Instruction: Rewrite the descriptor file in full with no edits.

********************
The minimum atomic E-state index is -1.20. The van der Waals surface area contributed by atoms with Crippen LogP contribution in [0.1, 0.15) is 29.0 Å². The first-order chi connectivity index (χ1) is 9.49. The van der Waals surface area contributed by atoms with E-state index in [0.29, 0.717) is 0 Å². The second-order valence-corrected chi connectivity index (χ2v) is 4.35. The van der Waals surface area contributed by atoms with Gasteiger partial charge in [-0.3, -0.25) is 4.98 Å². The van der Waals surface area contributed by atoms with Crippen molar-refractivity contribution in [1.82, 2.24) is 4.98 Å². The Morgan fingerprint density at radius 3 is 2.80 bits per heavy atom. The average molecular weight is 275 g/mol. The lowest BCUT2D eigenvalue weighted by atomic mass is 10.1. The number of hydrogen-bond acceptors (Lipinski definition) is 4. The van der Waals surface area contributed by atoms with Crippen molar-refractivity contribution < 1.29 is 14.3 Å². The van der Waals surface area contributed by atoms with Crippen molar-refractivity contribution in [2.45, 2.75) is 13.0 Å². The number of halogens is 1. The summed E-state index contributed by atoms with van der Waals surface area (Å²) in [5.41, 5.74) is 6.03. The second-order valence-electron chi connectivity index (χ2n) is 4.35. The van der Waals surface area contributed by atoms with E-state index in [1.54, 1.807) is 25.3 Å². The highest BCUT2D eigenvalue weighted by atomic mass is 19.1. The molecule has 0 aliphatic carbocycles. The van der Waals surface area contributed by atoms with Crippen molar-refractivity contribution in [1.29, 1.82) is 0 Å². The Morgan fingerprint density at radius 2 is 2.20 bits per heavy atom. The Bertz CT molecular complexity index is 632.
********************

The minimum atomic E-state index is -1.20. The van der Waals surface area contributed by atoms with Crippen LogP contribution in [0.1, 0.15) is 29.0 Å². The first-order chi connectivity index (χ1) is 9.49. The van der Waals surface area contributed by atoms with E-state index in [0.29, 0.717) is 0 Å². The second-order valence-corrected chi connectivity index (χ2v) is 4.35. The van der Waals surface area contributed by atoms with Gasteiger partial charge in [-0.3, -0.25) is 4.98 Å². The van der Waals surface area contributed by atoms with Crippen molar-refractivity contribution in [1.82, 2.24) is 4.98 Å². The Morgan fingerprint density at radius 3 is 2.80 bits per heavy atom. The average molecular weight is 275 g/mol. The lowest BCUT2D eigenvalue weighted by atomic mass is 10.1. The number of hydrogen-bond acceptors (Lipinski definition) is 4. The van der Waals surface area contributed by atoms with Crippen molar-refractivity contribution < 1.29 is 14.3 Å². The van der Waals surface area contributed by atoms with Crippen molar-refractivity contribution in [2.45, 2.75) is 13.0 Å². The number of halogens is 1. The summed E-state index contributed by atoms with van der Waals surface area (Å²) in [5.41, 5.74) is 6.03. The second-order valence-electron chi connectivity index (χ2n) is 4.35. The van der Waals surface area contributed by atoms with E-state index in [1.54, 1.807) is 25.3 Å². The highest BCUT2D eigenvalue weighted by atomic mass is 19.1. The molecule has 0 aliphatic carbocycles. The van der Waals surface area contributed by atoms with Crippen molar-refractivity contribution in [1.29, 1.82) is 0 Å². The Morgan fingerprint density at radius 2 is 2.20 bits per heavy atom. The Bertz CT molecular complexity index is 632.